Carbon project brings sustainable hope to remote tract of Amazon
Juma Reserve, Brazil (AFP) Oct 22, 2008
Juma Reserve, in the heart of Brazil's vast Amazon forest, stands as an example of the perils weighing on the world's largest tropical woodland.
Illegal loggers are tearing down the green canopy, and residents in this, one of the most remote zones on Earth, live in extreme poverty.
But the situation is changing, thanks to a pioneer carbon project organized by the government of Amazonas state with collaboration from the US-based international hotel chain Marriott.
The reserve is the first place in Brazil to be certified by the Climate, Community and Biodiversity Alliance, a partnership between corporations, non-governmental organizations and researchers that aims to establish initiatives promoting sustainable development while protecting the environment.
Maria Edines Goncalves, who walked six hours through the jungle with her six children by her side to reach a community where the project was launched on Friday, is representative of the locals the project aims to help.
In her pocket, she carried a letter signed by the 12 families in her tiny village asking for three necessities: a school; equipment to mill tapioca flour from the manioc, or cassava, shrub; and an electricity generator.
"This is the first time someone from the government has come out here," Goncalves said.
The Juma Reserve project's goal is to improves the lives of the 322 families living in the area, located 300 kilometers (200 miles) south of the city of Manaus and accessible only by boat.
The reserve was declared in 2006 in an effort to slow deforestation which took off after a small road was built to facilitate the movements of the loggers and clandestine gold prospectors.
"Four years ago, there were six illegal wood mills operating here. The owners turned up with a lot of money and threatened to evict the inhabitants," said Father Ramiro, a Spanish priest who has lived in the area for 25 years.
He added that he had received death threats for standing up for the locals.
Ramiro said that turning half a million hectares into a reserve had helped a little to diminish destruction of the forest.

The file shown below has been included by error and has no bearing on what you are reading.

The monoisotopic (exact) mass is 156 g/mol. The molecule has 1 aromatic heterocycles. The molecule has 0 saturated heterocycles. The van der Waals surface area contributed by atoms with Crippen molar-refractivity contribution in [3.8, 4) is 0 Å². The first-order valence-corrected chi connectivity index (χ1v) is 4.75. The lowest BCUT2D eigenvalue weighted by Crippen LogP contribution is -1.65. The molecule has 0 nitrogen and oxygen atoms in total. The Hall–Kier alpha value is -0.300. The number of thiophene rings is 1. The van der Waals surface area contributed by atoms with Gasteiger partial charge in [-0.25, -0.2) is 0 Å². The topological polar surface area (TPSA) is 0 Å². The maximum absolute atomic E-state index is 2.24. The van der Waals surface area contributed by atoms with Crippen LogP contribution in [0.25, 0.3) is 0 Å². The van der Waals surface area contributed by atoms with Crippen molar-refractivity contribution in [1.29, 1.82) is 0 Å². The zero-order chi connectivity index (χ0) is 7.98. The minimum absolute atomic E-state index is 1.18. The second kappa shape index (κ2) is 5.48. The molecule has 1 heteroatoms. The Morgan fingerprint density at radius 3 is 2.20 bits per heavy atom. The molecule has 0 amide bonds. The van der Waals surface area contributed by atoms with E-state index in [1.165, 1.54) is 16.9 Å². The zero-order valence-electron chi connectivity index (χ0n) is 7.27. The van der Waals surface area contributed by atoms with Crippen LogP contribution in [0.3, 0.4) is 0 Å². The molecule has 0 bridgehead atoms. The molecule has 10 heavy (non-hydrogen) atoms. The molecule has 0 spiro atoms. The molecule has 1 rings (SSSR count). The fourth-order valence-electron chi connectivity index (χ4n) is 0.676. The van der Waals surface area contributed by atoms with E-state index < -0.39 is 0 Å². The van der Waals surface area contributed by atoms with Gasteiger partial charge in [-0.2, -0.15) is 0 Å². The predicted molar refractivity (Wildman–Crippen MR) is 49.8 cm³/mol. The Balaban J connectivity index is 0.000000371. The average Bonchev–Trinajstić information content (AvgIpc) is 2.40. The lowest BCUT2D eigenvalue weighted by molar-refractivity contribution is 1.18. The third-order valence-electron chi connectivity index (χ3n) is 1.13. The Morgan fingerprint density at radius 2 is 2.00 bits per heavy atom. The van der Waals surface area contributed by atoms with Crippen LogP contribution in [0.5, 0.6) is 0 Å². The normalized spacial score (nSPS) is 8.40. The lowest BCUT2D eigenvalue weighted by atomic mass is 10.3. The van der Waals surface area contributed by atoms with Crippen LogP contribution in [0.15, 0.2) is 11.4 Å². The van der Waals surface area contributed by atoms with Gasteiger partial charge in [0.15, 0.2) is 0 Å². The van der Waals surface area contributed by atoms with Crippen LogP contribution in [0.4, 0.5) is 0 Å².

Virgilio Viana, the director of the Durable Amazonas Foundation that overseas public and private finances used in state conservation efforts, emphasized the usefulness of the carbon project.
"We are creating an economic instrument to ensure the preservation of the forest while recognizing the ecological services made by the people living in it," he said.
The Marriott group is to make its contribution by asking clients in each of its 3,000 hotels around the world to donate a dollar to Juma's conservation and help the locals, who get by on fruit harvests and tapioca production.
The donations are a sort of "carbon tax" designed to offset the 32 kilograms of carbon dioxide produced in the hotels each night.
Brazil is the fourth-biggest emitter of greenhouse gases in the world. However, unlike in advanced economies, the source is not industry but rather from the fires set to clear Amazon woodland.
The state of Amazonas is the best preserved in the country, keeping 98 percent of its original vegetation.
But according to the Durable Amazonas Foundation, there is no reason for complacency: by 2050 the state will have lost a third of its forest if destruction continues at the current rate.
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Paris, France (ESA) Oct 22, 2008
How best to map 'boreal' or northern forest with spaceborne radar is the focus of an ESA campaign currently underway in northern Sweden. By answering this question, the campaign addresses one of the key objectives of the candidate Earth Explorer BIOMASS mission.
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